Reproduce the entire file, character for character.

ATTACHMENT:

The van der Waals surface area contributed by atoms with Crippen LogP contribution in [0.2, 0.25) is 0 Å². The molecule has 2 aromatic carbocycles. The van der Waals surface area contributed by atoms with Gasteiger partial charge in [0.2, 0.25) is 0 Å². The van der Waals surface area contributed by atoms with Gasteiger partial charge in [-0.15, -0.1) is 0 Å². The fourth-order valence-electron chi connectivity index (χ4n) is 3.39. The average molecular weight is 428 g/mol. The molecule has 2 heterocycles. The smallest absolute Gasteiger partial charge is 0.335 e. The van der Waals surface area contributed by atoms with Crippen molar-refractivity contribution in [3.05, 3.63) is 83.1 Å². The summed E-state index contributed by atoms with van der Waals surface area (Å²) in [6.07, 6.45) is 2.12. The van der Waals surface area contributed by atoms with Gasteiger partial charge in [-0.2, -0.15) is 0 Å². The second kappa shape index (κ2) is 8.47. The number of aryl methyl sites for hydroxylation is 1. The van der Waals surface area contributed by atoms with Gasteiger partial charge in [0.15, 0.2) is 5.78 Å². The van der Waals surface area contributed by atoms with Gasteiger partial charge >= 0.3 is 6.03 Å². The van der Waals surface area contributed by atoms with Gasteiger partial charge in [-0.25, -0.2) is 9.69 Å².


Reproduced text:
The van der Waals surface area contributed by atoms with Crippen LogP contribution in [0.2, 0.25) is 0 Å². The molecule has 2 aromatic carbocycles. The van der Waals surface area contributed by atoms with Gasteiger partial charge in [0.2, 0.25) is 0 Å². The van der Waals surface area contributed by atoms with Gasteiger partial charge in [-0.15, -0.1) is 0 Å². The fourth-order valence-electron chi connectivity index (χ4n) is 3.39. The average molecular weight is 428 g/mol. The molecule has 2 heterocycles. The smallest absolute Gasteiger partial charge is 0.335 e. The van der Waals surface area contributed by atoms with Crippen molar-refractivity contribution in [3.05, 3.63) is 83.1 Å². The summed E-state index contributed by atoms with van der Waals surface area (Å²) in [6.07, 6.45) is 2.12. The van der Waals surface area contributed by atoms with Gasteiger partial charge in [-0.2, -0.15) is 0 Å². The second kappa shape index (κ2) is 8.47. The number of aryl methyl sites for hydroxylation is 1. The van der Waals surface area contributed by atoms with Gasteiger partial charge in [0.15, 0.2) is 5.78 Å². The van der Waals surface area contributed by atoms with Gasteiger partial charge >= 0.3 is 6.03 Å². The van der Waals surface area contributed by atoms with Gasteiger partial charge in [-0.25, -0.2) is 9.69 Å².